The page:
This article is republished with permission from REITCafe.
Department stores, once the dependable anchor tenants at many malls, according to a Seeking Alpha analysis, have been hit the hardest by e-commerce and millennial trends as mall traffic sank 12.3 percent in November and December. This caused regional mall real estate investment trusts (REITs) to take a dive in 2016. According to the National Association of Real Estate Investment Trusts (NAREIT), regional mall REITs posted total yearly returns of –5.2 percent. However, the broader retail REIT sector brought in a 0.95 percent total return for 2016, and 0.5 percent for 2017 year-to-date (YTD). Within the sector, freestanding retail REITs significantly outperformed mall REITs and shopping centers last year overall. The freestanding subsector posted a 17.02 percent total return for 2016, while shopping centers climbed 3.68 percent.
The retail sector landscape has shifted considerably over the last few years, made evident by many familiar big-box retailers announcing bankruptcies and store closures. Despite the many longstanding retailers committing to shutter many or all of their brick-and-mortar storefronts, a contributor on Forbes.com writes that “the death of the traditional retail storefront is overblown,” as physical locations are “quietly evolving through the integration of digital innovations, ultimately vying to offer consumers a true omnichannel retail environment.” Thus, newer companies that can balance and grow alongside the rise of e-commerce have not met the same fate as some big-box retailers.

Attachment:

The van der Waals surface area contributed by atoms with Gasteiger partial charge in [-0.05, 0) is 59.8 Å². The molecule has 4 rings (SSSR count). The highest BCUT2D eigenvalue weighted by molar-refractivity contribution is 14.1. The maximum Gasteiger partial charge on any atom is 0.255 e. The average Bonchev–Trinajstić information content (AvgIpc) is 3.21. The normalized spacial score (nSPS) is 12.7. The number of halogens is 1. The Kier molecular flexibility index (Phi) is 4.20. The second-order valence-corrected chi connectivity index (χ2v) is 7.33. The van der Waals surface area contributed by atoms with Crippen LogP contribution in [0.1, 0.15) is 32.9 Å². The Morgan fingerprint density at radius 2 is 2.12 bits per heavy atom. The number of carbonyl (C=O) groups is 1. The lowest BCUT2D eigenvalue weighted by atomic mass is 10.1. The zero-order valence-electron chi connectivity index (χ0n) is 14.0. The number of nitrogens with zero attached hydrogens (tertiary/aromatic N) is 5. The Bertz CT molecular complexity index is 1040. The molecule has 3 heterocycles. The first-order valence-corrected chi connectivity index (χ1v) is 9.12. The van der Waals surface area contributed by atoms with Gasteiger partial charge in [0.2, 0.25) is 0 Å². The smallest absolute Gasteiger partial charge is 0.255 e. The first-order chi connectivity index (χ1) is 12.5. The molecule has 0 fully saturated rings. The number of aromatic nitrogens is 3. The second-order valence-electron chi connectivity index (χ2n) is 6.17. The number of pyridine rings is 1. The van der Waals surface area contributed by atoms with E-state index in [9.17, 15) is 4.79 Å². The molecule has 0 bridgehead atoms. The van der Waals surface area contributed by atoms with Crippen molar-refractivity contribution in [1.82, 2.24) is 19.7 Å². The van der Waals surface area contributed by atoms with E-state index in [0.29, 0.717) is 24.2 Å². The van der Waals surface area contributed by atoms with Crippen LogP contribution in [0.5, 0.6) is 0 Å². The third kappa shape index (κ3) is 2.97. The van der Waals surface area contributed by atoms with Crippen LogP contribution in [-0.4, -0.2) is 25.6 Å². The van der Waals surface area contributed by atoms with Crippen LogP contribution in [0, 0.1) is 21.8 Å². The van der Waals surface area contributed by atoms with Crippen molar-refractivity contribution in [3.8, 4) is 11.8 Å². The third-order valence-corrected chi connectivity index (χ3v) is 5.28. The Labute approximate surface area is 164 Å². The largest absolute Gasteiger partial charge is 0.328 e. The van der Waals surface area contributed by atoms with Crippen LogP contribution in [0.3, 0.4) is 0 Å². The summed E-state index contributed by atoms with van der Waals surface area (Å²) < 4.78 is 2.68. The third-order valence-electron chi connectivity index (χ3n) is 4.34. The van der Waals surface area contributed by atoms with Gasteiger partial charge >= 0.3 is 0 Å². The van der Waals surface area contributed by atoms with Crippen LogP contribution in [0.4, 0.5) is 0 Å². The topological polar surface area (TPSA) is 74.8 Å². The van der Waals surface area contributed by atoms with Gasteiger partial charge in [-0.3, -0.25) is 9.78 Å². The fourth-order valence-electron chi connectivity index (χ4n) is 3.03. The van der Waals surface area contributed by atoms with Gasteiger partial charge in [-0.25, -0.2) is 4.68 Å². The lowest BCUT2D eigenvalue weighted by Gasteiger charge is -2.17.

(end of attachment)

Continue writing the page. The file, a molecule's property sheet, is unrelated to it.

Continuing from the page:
Shoppers continue to favor online shopping, discount stores, and specialty stores. These trends will further shape the retail sector and, consequently, retail REITs. Thus far in 2017, regional mall REITs have seen a 1.17 percent total return, likely due to leasing recovery from backfilling vacancies with more popular retailers. Freestanding retail REITs are not far behind, with 1.13 percent returns YTD.
According to research firm Zacks, “amid rising competition from online retailers, retail REITs are focusing on the omnichannel retailing concept, transforming their boring shopping hubs into swanky entertainment zones and distribution centers as well as embracing the latest technologies to offer attractive services to tenants and mall visitors. Eventually, such measures are likely to help in increasing traffic.”
It seems the retail sector is undergoing a major shift to cater to millennials, which hurt department stores and mall REITs in 2016 and has favored specialty stores and freestanding retail REITs. Rising consumer confidence and increased consumer spending give reason to be optimistic about the retail market going forward. However, the success between different REITs is still closely tied to the “survival of the fittest” of its underlying tenants.
* TREPP-i Survey Loan Spreads levels are based on a survey of balance sheet lenders. For more information, visit Trepp.com.